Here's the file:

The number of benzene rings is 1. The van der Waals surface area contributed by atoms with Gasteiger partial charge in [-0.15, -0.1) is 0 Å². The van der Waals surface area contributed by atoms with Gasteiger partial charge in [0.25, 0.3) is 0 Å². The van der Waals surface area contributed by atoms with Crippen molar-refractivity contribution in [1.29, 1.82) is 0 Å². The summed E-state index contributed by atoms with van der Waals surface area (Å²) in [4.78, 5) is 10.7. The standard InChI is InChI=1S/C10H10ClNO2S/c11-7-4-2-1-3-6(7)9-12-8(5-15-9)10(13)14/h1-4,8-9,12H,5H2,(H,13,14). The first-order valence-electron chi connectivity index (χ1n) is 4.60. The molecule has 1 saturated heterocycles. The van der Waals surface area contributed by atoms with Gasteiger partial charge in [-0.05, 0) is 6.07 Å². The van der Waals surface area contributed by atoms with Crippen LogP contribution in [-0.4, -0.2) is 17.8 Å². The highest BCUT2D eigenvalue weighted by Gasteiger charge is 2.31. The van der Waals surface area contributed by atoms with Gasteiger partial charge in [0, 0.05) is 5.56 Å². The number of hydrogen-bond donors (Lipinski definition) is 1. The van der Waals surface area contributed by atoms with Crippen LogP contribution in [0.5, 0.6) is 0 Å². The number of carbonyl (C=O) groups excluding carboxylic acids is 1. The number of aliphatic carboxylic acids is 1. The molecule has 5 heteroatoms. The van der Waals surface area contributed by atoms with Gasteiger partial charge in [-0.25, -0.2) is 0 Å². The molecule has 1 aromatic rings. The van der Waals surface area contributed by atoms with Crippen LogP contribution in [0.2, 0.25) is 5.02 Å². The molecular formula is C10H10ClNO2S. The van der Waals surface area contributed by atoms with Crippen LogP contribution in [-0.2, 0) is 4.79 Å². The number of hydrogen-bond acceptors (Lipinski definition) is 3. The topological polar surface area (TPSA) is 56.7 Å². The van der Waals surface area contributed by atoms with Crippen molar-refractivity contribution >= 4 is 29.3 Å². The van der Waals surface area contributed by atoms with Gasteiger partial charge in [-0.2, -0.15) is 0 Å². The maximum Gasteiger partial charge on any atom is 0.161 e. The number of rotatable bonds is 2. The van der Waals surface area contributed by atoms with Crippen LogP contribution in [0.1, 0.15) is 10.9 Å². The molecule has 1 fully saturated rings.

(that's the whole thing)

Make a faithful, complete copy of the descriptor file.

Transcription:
The number of benzene rings is 1. The van der Waals surface area contributed by atoms with Gasteiger partial charge in [-0.15, -0.1) is 0 Å². The van der Waals surface area contributed by atoms with Gasteiger partial charge in [0.25, 0.3) is 0 Å². The van der Waals surface area contributed by atoms with Crippen molar-refractivity contribution in [1.29, 1.82) is 0 Å². The summed E-state index contributed by atoms with van der Waals surface area (Å²) in [4.78, 5) is 10.7. The standard InChI is InChI=1S/C10H10ClNO2S/c11-7-4-2-1-3-6(7)9-12-8(5-15-9)10(13)14/h1-4,8-9,12H,5H2,(H,13,14). The first-order valence-electron chi connectivity index (χ1n) is 4.60. The molecule has 1 saturated heterocycles. The van der Waals surface area contributed by atoms with Gasteiger partial charge in [-0.05, 0) is 6.07 Å². The van der Waals surface area contributed by atoms with Crippen LogP contribution in [-0.4, -0.2) is 17.8 Å². The highest BCUT2D eigenvalue weighted by Gasteiger charge is 2.31. The van der Waals surface area contributed by atoms with Gasteiger partial charge in [0, 0.05) is 5.56 Å². The number of hydrogen-bond donors (Lipinski definition) is 1. The van der Waals surface area contributed by atoms with Crippen LogP contribution in [0.5, 0.6) is 0 Å². The number of carbonyl (C=O) groups excluding carboxylic acids is 1. The number of aliphatic carboxylic acids is 1. The molecule has 5 heteroatoms. The van der Waals surface area contributed by atoms with Gasteiger partial charge in [-0.25, -0.2) is 0 Å². The molecule has 1 aromatic rings. The van der Waals surface area contributed by atoms with Crippen LogP contribution in [0.2, 0.25) is 5.02 Å². The molecular formula is C10H10ClNO2S. The van der Waals surface area contributed by atoms with Crippen LogP contribution in [-0.2, 0) is 4.79 Å². The number of hydrogen-bond acceptors (Lipinski definition) is 3. The topological polar surface area (TPSA) is 56.7 Å². The van der Waals surface area contributed by atoms with Crippen molar-refractivity contribution >= 4 is 29.3 Å². The van der Waals surface area contributed by atoms with Gasteiger partial charge in [-0.2, -0.15) is 0 Å². The maximum Gasteiger partial charge on any atom is 0.161 e. The number of rotatable bonds is 2. The van der Waals surface area contributed by atoms with Crippen LogP contribution in [0.1, 0.15) is 10.9 Å². The molecule has 1 fully saturated rings.